28.h3 Nb4 29.Kh2 Nd3 30.Rc2 d5 31.Re2 d4 32.a3 Re8 33.b4 c4 34.g4 Be4 35.f5 Qd6+ 36.Kg1 Ba8!?
Playing for mate! Unfortunately, this direct strategy has a fatal flaw. White soon takes the initiative. 36...Bf3 was decisive.
37.f6 Qd5?
after37...qd5.jpg

The computer recommends 37...Ne5 38.Rxe3 dxe3 39.Rxd6 Nf3+ 40.Kg2 Nxh4+ 41.Kg3 e2 42.Bd2 Nf3 43.Rd7 Rc8 44.Bc3 e1Q+ 45.Bxe1 Nxe1 with a likely win for Black.
38.f7+! Kxf7!
Accurate defense with just seconds remaining on the clock. 38...Qxf7 39.Rf1 Bf3 40.Qg3 Nf2 is losing after (40...Ne5 41.Bxe3) 41.Rexf2 exf2+ 42.Qxf2.
39.Rf1+ Ke6 40.Qf6+ Kd7 41.Qf7+ Kd8 42.Qxd5+
Both sides calculated that 42.Bg5+ Qxg5 43.Qxe8+ Kxe8 44.Rf8+ Ke7 45.g8Q Qxg8 46.Rxg8 Bf3 would be a win for Black, but 43.Rf5!! instead would actually have given White a crushing attack. White queen exchange is still winning, however.
42...Bxd5 43.Rf5 Bg8 44.Rf8 c3 45.Kg2?
45.Bxe3! dxe3 46.Rxe3 wins for White on the spot.
45...c2! 46.Rxc2 Ne1+ 47.Kg3 Nxc2 48.Kf3
Black is now completely winning, but White still manages to salvage this and reach a drawn position! "I guess I just panicked here," Hughes remarked of this move. "I should have just played something like 48...Bd5+, but I just didn't want to move that bishop from g8."
48...d3? 49.Bxe3 Nxe3 50.Rxe8+ Kxe8 51.Kxe3 Kf7 52.Kxd3 Kxg7 53.a4 Kf6 54.h4 Ke5 55.Ke3 Bb3 56.a5 Bc4 57.h5 h6 58.Kf3 a6 59.g5 hxg5 60.h6 Kf6 61.h7 Kg7 62.Kg4 Kxh7 63.Kxg5
This position is now a draw because the rook pawn's queening square is the wrong color for Black's bishop. There is one way for Black to swindle a win, however...
63...Kg7 64.Kf4 Kf6 65.Ke3 Ke5 66.Kd2 Kd4 67.Kc1 Kc3 68.Kd1 Bd3 69.Kc1??
after69.kc1.jpg

69.Ke1! is the only move to hold the draw. White's king will always make it to the corner in time, for instance, 69...Kc2 70.Kf2 Kd2 71.Kf3 Kc3 72.Ke3 Bc4 73.Ke4 Kxb4 74.Kd4 Bb5 75.Ke3 Kxa5 76.Kd2 Kb4 77.Kc1 Kc3 78.Kb1 and so on.
69...Bc2! 70.b5 axb5 71.a6 b4 72.a7 b3 73.a8Q
after73.a8Q.jpg
73...b2# 0-1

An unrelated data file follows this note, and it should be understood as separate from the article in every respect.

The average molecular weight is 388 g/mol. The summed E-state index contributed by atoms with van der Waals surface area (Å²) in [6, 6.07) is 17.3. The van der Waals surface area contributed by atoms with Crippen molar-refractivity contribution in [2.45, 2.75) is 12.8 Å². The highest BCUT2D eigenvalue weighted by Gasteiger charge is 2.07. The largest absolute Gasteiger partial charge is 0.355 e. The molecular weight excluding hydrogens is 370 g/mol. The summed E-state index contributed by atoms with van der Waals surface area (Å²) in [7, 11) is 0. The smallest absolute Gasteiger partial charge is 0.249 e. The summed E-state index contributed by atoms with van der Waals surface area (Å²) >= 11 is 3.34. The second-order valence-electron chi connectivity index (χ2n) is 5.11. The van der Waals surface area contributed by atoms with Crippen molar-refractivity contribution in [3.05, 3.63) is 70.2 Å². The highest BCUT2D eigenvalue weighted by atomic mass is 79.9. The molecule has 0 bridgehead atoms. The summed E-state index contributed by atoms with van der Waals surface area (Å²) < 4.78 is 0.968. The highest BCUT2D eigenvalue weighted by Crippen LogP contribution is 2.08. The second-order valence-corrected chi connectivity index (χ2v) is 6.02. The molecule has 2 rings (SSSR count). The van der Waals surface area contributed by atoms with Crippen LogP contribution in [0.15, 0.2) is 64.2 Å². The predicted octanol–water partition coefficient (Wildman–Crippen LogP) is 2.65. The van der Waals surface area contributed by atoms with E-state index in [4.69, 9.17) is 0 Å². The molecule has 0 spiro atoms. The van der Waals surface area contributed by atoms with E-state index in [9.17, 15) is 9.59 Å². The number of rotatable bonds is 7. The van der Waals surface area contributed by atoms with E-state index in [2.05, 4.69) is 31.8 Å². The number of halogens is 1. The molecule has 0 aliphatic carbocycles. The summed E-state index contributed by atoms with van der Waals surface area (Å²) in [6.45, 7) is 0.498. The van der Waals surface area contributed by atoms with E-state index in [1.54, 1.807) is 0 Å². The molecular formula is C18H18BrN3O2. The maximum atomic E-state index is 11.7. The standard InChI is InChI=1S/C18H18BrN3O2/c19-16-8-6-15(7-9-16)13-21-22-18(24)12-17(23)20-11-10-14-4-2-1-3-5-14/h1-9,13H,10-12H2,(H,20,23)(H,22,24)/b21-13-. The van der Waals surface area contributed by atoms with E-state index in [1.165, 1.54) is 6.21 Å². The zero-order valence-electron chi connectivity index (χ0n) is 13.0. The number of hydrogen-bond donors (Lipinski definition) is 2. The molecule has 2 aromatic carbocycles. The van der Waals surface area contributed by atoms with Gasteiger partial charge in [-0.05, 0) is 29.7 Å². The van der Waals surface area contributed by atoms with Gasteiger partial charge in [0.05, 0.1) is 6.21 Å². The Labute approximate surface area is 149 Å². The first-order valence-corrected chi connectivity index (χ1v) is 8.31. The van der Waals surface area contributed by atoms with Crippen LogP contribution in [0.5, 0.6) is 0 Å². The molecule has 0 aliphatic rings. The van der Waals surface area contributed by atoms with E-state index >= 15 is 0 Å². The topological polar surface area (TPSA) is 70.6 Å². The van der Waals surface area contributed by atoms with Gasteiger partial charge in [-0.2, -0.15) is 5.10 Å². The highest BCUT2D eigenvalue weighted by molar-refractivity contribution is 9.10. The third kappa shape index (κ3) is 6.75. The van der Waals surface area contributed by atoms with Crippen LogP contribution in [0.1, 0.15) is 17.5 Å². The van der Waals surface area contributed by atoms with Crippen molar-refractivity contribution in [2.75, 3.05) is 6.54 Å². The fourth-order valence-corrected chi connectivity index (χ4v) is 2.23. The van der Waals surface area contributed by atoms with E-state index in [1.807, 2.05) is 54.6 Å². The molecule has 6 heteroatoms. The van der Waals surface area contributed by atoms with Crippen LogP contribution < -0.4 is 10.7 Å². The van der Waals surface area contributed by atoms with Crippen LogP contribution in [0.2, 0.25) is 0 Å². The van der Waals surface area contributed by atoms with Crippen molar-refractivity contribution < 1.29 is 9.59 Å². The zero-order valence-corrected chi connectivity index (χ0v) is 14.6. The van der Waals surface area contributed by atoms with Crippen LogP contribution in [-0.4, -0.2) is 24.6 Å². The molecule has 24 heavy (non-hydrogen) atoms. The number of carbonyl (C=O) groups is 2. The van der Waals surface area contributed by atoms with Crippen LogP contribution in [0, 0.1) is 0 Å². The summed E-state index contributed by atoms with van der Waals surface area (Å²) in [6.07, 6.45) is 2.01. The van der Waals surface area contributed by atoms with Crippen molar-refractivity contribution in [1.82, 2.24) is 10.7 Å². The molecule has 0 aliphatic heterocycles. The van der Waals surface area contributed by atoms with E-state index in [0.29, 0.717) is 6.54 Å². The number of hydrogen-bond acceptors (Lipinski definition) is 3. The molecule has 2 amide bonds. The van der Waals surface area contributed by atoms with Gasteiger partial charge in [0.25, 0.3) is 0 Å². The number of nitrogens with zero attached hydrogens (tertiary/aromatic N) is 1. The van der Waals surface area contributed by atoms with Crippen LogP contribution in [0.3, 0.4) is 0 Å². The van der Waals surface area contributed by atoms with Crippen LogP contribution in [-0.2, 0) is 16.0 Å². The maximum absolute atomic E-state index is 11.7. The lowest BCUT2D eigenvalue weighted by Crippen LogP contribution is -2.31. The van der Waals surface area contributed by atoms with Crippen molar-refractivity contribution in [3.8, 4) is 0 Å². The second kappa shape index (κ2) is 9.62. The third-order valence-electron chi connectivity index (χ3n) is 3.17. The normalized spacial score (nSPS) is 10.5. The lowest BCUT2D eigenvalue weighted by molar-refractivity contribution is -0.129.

During the tournament I received a great number of exciting games from players of all levels. Players were creating attacks and entering complications like crazy, making one wonder if the so-called "Windy City" has something unique in its air. 

I got my reward for popularizing IM Benjamin Finegold in my last article "Hilton on Playing Like Finegold and Chicago"; while hanging out in the skittles room after the last round, the strong IM (who tied for third with 5.0/7.0) showed me his last-round game in a theatrical post-mortem almost worthy of IM Emory Tate.



After, he proceeded to show me a dozen study-like chess puzzles, a crowd of about thirty people gathered around; needless to say, I failed miserably to solve any of them. I am now forced to admit that not only can Finegold win games by getting incredibly lucky, but he is also incredibly brilliant and witty beyond belief.

Many thanks to Bill and Brenda Goichberg for putting on such a fantastic event, and many thanks to the TD's who made this possible. "Don't mention any of the TD's," said TD Chris Bird. "Usually, when a TD gets specifically mentioned in an article, that means he did something wrong." Everything ran like clockwork at this event, so I guess I won't be mentioning the fine work of Walter Brown and all the other TD's on staff!

Photo Gallery by Betsy Dynako

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Jonathan Hilton

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GM Alexander Shabalov playing Alisa Melekhina, with GMs Varuzhan Akobian and Tigran Petrosian watching.

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Sonia and Lorena Zepeda, WIM sisters from El Salvador

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Pinkus, who played his first game in 20 years at the Chicago Open.

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A local chess fixture, Albert Chow.


See the official website, standings and game links. Download the pgn file from the tournament here.  Also see Jonathan Hilton's first CLO dispatch, "Hilton on Playing Like Finegold and Chicago" and look for Hilton's in-depth report in your August Chess Life Magazine.